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Missing and murdered Indigenous women and girls remembered at 10th annual Sisters in Spirit vigil

Family and friends gathered to honour the lives of missing and murdered Indigenous women, girls and 2-spirit people on Friday evening. October 4th marked the 10th annual Sisters in Spirit Memorial Walk and Vigil which started at Grande Prairie Regional College with the unveiling of the new monument to MMIWG2S called Spirit Sisters Rock.

Araya Rumsey holds a picture of her mother who went missing when Araya was 5-years-old (Emma Mason, staff)

As the walkers started their trip to the Grande Prairie Friendship Centre, Melinda Quintal and her granddaughter Araya Rumsey stayed behind to look at the monument and pay tribute to their loved one. Quintal says her daughter-in-law Lori-Lee Francis disappeared from downtown Grande Prairie 11 years ago when Araya was five-years-old.

“She’s never been found and it’s hard on Araya having no mom… There’s been nothing, nothing at all and it’s hard on her [and] hard on all of us.”

In 2010, the Native Women’s Association of Canada confirmed 582 cases of missing or murdered Indigenous women and girls over a 20-year span. In 2013, a report from the RCMP pushed that number to 1,181 cases nation-wide. Vigils are held across the province every year on October 4th to honour those who weren’t given the chance to come home.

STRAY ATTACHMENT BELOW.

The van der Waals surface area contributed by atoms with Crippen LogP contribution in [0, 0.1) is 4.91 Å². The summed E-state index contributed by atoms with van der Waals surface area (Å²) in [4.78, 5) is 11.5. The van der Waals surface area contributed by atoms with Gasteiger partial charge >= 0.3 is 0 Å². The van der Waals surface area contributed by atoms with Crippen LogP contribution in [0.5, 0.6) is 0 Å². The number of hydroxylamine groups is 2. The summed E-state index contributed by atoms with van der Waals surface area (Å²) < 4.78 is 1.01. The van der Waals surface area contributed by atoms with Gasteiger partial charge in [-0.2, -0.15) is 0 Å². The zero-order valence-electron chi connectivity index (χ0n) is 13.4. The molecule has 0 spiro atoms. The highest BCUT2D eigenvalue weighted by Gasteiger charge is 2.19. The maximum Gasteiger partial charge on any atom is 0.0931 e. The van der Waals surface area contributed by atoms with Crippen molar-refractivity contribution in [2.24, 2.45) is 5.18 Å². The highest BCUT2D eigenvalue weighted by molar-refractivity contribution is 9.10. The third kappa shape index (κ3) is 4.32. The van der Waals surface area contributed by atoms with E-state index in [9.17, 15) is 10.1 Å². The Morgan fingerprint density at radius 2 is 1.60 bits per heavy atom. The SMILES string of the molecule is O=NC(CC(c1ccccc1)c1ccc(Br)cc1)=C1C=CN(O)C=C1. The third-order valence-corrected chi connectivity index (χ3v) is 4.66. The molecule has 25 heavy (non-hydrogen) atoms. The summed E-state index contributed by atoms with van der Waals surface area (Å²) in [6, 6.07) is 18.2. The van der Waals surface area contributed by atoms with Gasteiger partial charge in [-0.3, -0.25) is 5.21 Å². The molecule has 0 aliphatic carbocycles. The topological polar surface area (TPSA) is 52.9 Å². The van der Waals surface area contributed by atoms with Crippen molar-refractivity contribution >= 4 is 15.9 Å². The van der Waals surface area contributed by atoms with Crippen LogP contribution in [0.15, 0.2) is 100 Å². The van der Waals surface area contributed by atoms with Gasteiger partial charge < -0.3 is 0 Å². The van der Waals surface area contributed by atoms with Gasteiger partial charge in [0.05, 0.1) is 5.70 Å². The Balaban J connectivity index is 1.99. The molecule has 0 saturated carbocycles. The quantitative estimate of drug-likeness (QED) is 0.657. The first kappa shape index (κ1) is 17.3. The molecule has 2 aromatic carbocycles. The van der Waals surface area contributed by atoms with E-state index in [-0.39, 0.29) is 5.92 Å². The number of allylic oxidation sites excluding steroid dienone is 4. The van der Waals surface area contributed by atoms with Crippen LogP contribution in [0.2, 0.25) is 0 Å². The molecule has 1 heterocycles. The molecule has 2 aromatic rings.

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Lois Duke was at the vigil on behalf of Foothills First Nation, about 75 kilometres west of the city. Her grandmother Florence Calliou was murdered on November 18, 1961 at the age of 29 leaving behind four children including Duke’s mother. While she never met her grandmother, she says her death left a hole in their family.

“It really changed our lives in a way that we can’t comprehend because we didn’t have her. I like to think though if she was here maybe some of the heartache and pain that my mom endured wouldn’t have been there.”

Duke said that as she looked at the monument with the image of a jingle dress dancer etched in pipestone, she finally felt safe to share her story.

“There were many years where we didn’t speak of my grandmother and I’m not sure why other then nobody spoke of her. It’s probably been the last four years with these movements going on that I finally feel safe to speak of her and if my mom were still alive today I know she would be so proud of all the work that we’ve done here in Grande Prairie.”

Duke believes there is hope that someday everyone who has felt this loss will know where their mother, sister, daughter or grandmother is and why in some cases they were killed.

“There’s still hope that our women will be safe and there’s still hope that the ones who are still missing may return home. This just means that we’re not blind, we don’t close our eyes anymore.”

Sister Spirit Rock located behind GPRC (Emma Mason, staff)
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